Scanning Microscopy


The vacuum tunneling microscope has been extensively utilized in the study of the surface atomic configuration of conducting materials. Analysis of features in both the tunneling images and in the tunnel junction I-V characteristic yields insight into a wide variety of processes occurring at surfaces. In the last few years, elementary chemical reactions occurring at surfaces have been examined in this manner, principally adsorption of simple gas species such as H2, O2, and NH3 on semiconductors and metals. Adsorption sites have been deduced from changes brought about in surface configuration subsequent to gas exposure. The relationship of these sites with one another and their evolution as a function of exposure has been utilized to constrain mechanisms for the adsorption process.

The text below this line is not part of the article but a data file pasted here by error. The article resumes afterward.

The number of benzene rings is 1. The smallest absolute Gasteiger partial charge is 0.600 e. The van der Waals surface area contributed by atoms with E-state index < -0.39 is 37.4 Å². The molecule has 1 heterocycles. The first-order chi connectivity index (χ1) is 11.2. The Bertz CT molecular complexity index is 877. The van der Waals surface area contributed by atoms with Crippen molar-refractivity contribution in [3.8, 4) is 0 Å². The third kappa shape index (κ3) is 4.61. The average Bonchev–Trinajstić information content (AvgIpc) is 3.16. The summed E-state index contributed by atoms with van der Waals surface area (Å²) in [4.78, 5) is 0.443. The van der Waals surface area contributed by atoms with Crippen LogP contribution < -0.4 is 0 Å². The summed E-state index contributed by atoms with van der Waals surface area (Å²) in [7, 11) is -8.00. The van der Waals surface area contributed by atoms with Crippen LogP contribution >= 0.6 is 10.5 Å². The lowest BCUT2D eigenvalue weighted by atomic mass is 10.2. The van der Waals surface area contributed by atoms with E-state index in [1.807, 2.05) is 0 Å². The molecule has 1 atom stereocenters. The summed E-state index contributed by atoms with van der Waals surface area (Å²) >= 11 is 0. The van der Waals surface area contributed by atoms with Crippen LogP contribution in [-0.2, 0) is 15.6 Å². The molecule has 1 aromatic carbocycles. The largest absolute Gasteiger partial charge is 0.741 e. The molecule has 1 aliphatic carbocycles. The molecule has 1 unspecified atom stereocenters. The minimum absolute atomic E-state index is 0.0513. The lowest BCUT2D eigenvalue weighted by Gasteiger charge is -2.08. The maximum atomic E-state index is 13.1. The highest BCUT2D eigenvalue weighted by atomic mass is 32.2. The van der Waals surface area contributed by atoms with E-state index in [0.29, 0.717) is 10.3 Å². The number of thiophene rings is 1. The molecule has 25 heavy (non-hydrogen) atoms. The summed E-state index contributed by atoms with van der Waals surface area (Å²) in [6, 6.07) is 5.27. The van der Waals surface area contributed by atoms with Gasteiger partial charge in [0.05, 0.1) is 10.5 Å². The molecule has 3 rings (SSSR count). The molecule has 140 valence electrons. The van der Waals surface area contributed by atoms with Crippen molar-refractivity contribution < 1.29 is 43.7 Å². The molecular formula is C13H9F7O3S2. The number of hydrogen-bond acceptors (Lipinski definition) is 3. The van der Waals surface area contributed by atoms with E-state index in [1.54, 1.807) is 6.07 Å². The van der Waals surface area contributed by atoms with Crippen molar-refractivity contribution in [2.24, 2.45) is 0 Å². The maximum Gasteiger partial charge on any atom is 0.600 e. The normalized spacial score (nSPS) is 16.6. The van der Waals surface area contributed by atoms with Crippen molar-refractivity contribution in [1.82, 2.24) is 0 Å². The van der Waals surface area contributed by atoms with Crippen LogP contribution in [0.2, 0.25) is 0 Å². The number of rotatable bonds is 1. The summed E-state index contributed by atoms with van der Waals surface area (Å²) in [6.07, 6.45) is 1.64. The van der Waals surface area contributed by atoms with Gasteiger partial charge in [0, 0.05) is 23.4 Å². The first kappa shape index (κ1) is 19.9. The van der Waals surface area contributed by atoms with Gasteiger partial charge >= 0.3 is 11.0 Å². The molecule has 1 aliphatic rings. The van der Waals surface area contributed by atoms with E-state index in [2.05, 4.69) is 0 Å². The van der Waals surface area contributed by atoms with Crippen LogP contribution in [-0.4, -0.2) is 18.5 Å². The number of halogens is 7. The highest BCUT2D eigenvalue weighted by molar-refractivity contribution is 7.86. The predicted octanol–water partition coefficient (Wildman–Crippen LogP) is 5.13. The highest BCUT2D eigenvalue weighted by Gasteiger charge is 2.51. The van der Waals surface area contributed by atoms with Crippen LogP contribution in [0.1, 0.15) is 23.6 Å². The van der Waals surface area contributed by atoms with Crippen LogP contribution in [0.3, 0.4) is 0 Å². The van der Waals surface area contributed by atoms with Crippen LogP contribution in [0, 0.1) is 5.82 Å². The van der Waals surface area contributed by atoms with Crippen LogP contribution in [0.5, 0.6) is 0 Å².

More recently, work has been performed where the scanning tunneling microscope (STM) takes on an active role. Hydrogen terminated silicon surfaces have been prepared and imaged with the STM. The tunneling images and infrared absorption spectra showed that configurations of both the terraces and steps are radically changed due to hydrogen capping. Moreover, the low-energy high-current density electron source, which is formed by the STM tip, has been used to selectively desorb this species from the surface. This process results in configuration changes which are derived from both the desorption kinetics and the long-range configuration of the initial surface.

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